Archive for Helsinki

deep and embarrassingly parallel MCMC

Posted in Books, pictures, Statistics with tags , , , , , , , on April 9, 2019 by xi'an

Diego Mesquita, Paul Blomstedt, and Samuel Kaski (from Helsinki, like the above picture) just arXived a paper on embarrassingly parallel MCMC. Following a series of papers discussed on this ‘og in the past. They use a deep learning approach of Dinh et al. (2017) to the computation of the probability density of a convoluted and non-volume-preserving transform of a given random variable to turn multiple samples from sub-posteriors [corresponding to the k k-th roots of the true posterior] into a sample from the true posterior. If I understand correctly the argument [on page 4], the deep neural network provides a density estimate that apparently does better than traditional non-parametric density estimates. Maybe by being more efficient than a Parzen-Rosenblat estimator which is of order the number of simulations… For any value of θ, the estimate of the true target is the product of these estimates and for a value of θ simulated from one of the subposteriors an importance weight naturally ensues. However, for a one-dimensional transform of θ, h(θ), I would prefer estimating first the density of h(θ) for each sample and then construct an importance weight. If only to avoid the curse of dimension.

On various benchmarks, like the banana-shaped 2D target above, the proposed method (NAP) does better. Even in relatively high dimensions. Given that the overall computing times are not produced, with only the calibration that the same number of subsamples were produced for all methods, it would be interesting to test the same performances on even higher dimensions and larger population sizes.

a new rule for adaptive importance sampling

Posted in Books, Statistics with tags , , , , , , , , , on March 5, 2019 by xi'an

Art Owen and Yi Zhou have arXived a short paper on the combination of importance sampling estimators. Which connects somehow with the talk about multiple estimators I gave at ESM last year in Helsinki. And our earlier AMIS combination. The paper however makes two important assumptions to reach optimal weighting, which is inversely proportional to the variance:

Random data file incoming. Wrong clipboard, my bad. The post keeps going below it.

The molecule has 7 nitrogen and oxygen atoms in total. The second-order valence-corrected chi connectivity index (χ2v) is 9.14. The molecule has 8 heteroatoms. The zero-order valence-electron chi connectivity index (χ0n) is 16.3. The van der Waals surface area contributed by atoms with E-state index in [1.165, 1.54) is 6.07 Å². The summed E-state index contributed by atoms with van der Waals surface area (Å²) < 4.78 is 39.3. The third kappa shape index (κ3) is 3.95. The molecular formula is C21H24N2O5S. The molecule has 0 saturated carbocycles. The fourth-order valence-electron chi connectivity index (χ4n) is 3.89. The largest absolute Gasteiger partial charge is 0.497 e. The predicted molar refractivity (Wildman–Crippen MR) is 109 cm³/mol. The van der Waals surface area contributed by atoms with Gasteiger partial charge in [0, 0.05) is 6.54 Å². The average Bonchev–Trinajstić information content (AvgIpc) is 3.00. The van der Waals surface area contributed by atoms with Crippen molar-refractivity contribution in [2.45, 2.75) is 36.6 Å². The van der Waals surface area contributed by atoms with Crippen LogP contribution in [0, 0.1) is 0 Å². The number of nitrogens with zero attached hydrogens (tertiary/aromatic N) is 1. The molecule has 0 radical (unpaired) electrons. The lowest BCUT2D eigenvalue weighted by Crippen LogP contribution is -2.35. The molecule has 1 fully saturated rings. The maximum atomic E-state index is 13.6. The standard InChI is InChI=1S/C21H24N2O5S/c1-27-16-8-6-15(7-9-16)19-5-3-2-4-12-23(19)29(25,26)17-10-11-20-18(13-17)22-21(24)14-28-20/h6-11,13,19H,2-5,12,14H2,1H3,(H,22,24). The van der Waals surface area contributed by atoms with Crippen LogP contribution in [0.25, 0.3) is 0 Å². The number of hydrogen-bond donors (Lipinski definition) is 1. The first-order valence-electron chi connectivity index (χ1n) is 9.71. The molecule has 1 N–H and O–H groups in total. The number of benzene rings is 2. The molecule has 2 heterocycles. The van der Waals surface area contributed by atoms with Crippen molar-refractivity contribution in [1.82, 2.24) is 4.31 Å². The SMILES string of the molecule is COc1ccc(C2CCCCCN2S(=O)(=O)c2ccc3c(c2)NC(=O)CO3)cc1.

1. the estimators are uncorrelated if dependent;
  2. the variance of the k-th estimator is of order a (negative) power of k.

The later is puzzling when considering a series of estimators, in that k appears to act as a sample size (as in AMIS), the power is usually unknown but also there is no reason for the power to be the same for all estimators. The authors propose to use ½ as the default, both because this is the standard Monte Carlo rate and because the loss in variance is then minimal, being 12% larger.

As an aside, Art Owen also wrote an invited discussion “the unreasonable effectiveness of Monte Carlo” of ” Probabilistic Integration: A Role in Statistical Computation?” by François-Xavier Briol, Chris  Oates, Mark Girolami (Warwick), Michael Osborne and Deni Sejdinovic, to appear in Statistical Science, discussion that contains a wealth of smart and enlightening remarks. Like the analogy between pseudo-random number generators [which work unreasonably well!] vs true random numbers and Bayesian numerical integration versus non-random functions. Or the role of advanced bootstrapping when assessing the variability of Monte Carlo estimates (citing a paper of his from 1992). Also pointing out at an intriguing MCMC paper by  Michael Lavine and Jim Hodges to appear in The American Statistician.

StanCon in Helsinki [29-31 Aug 2018]

Posted in Books, pictures, R, Statistics, Travel, University life with tags , , , , , , , , on March 7, 2018 by xi'an

As emailed to me by Aki Vehtari, the next StanCon will take place this summer in the wonderful city of Helsinki, at the end of August. On Aalto University Töölö Campus precisely. The list of speakers and tutorial teachers is available on the webpage. (The only “negative point” is that the conference does not include a Tuesday, the night of the transcendence 2 miles race!) Somewhat concluding this never-ending summer of Bayesian conferences!